Armagideon Time

By the time the Golden Age of Funnybooks entered its terminal phase, and the public mania for superheroes was at a low ebb. A dwindling number of past-peak or licensing-sustained properties were left to fight defensive actions against a booming market for graphically lurid “true” crime and horror offerings.

Where titles as Black Cat Mysteries and Captain America’s Weird Tales were willing to flip to horror anthology formats with nominal ties to their brands, Fawcett took another approach with Captain Marvel Adventures. Instead of relegating the publisher’s flagship character to the back burner, Fawcett opted to incorporate the spooky content into the series’ “Captain Marvel and/versus a High Concept” narrative formula.

The forced grafting between moralistic whimsy and supernatural terror didn’t take so well, however, and resulted in tonally misshapen fruits like “Captain Marvel and the Vampire Burglar” in Captain Marvel Adventures #147 (August 1953).

The story began at the studios of WHIZ-TV, where Boy Reporter Billy Batson was setting the precedent for modern mainstream journalism…

Though Billy and his listeners thought they were enjoying a good chuckle at the expense of the mentally ill, the very real (and quite dapper) vampire in question quietly insinuated himself into the bustling world of post-war America.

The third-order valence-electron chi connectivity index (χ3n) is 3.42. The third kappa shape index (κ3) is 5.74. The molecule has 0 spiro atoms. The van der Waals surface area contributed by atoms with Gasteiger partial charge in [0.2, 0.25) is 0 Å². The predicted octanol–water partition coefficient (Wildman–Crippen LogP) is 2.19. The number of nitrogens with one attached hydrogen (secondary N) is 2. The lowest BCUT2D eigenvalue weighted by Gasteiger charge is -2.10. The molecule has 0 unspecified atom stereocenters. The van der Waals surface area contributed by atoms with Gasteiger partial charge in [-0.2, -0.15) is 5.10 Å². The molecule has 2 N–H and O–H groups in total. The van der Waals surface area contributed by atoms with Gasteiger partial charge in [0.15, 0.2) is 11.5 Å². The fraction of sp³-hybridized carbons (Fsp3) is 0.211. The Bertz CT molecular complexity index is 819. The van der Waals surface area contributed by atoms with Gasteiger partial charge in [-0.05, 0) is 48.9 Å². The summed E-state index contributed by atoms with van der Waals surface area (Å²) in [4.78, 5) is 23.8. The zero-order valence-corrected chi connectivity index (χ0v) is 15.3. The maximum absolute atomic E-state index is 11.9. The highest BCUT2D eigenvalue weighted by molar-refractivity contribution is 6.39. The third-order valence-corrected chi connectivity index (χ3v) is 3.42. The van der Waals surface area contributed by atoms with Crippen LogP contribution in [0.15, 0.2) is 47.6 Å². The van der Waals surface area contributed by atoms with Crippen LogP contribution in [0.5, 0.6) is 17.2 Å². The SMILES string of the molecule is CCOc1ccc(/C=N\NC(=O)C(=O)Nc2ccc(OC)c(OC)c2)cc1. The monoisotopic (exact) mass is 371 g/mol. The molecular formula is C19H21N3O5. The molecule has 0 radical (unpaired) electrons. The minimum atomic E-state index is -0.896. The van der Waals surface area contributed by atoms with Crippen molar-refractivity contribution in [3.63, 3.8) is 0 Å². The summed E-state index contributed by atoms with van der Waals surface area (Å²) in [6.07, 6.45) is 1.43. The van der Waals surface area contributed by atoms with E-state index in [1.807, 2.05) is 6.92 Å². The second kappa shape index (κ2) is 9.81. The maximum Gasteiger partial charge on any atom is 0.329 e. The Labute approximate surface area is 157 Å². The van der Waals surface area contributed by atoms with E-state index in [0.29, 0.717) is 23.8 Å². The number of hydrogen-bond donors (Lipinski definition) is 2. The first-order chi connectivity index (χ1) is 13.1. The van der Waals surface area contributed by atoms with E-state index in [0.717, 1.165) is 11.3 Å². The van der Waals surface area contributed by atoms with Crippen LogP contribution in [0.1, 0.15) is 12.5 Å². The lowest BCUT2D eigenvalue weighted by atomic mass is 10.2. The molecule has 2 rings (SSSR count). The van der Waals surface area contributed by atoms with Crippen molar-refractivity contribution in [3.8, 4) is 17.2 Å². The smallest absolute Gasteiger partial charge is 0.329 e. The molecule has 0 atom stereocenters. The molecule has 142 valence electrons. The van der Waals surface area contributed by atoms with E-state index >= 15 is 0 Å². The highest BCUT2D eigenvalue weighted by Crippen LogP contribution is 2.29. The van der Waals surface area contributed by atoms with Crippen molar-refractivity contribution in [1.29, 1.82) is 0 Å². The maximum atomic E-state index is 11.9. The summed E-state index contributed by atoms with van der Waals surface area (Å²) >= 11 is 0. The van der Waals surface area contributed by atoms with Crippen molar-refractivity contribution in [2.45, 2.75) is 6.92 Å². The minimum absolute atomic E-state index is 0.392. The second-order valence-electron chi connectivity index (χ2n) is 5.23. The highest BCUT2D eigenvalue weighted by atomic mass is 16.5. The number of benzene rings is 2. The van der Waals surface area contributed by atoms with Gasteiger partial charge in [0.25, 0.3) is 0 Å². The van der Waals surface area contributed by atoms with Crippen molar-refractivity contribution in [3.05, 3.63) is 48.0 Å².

His first fictim was an overfed tyke spotted on the street corner, whom he overpowered with his vampiric strength before ripping

…the “Goody Goody” candy bar out of the kid’s hand and making off with it in bat form.

The incident drew the attention of the Big Red Cheese, who confronted the vampire inside one of the confectioner’s warehouses and reasoned with him in a manner befitting a red-blooded American.

Though the vampire was able to evade capture, the up-close encounter with the good Captain’s fist convinced him that he would need to resort to Old World guile in order to satisfy his hunger for Goody Goody Bars. His patience was rewarded one slow news day later, when the headline of the local paper announced that a truckload of the coveted candy was being prepped for transport to the company’s new corporate headquarters.

Though the ravenous ghoul succeeded on intercepting the truck in transit, his unnatural hunger overcame his better judgement in a sequence which brimmed with a level of sheer unnatural horror that went beyond even EC’s worst moments of excess…

So what was the deal with the dapper undead’s obsession with Goody Goody Bars? The answer with shock — and almost certainly nauseate —

After being clued in on the full story, the Big Red Cheese took pity on the contrite corpse-sucker and wisked him away for a face-to-fanged-face meeting with the Goody Goody’s CEO. Though the jowly titan of the teeth-rotting industry was initially skeptical of the vampire’s claims, one doesn’t climb their way to the top of Goody Goody’s ruthless corporate hierarchy without understanding the value of a captive export market.

The rest, as they say, was simply neoliberal capitalism at work.

(Note to self: Never eat any candy manufactured in Fawcett City.)

Recommended listening: Bis – Secret Vampires (from The Secret Vampire Soundtrack EP, 1996)


The Sweet Shop Avengerz have risen from their grave.

8 Responses to “Halloween Countdown: October 6 – Blood and emulsifiers”

  1. Dean

    Don’t ask about the wonky catwalk over the nougat-mixing vat at the Goody Goody factory, or why the company is always hiring…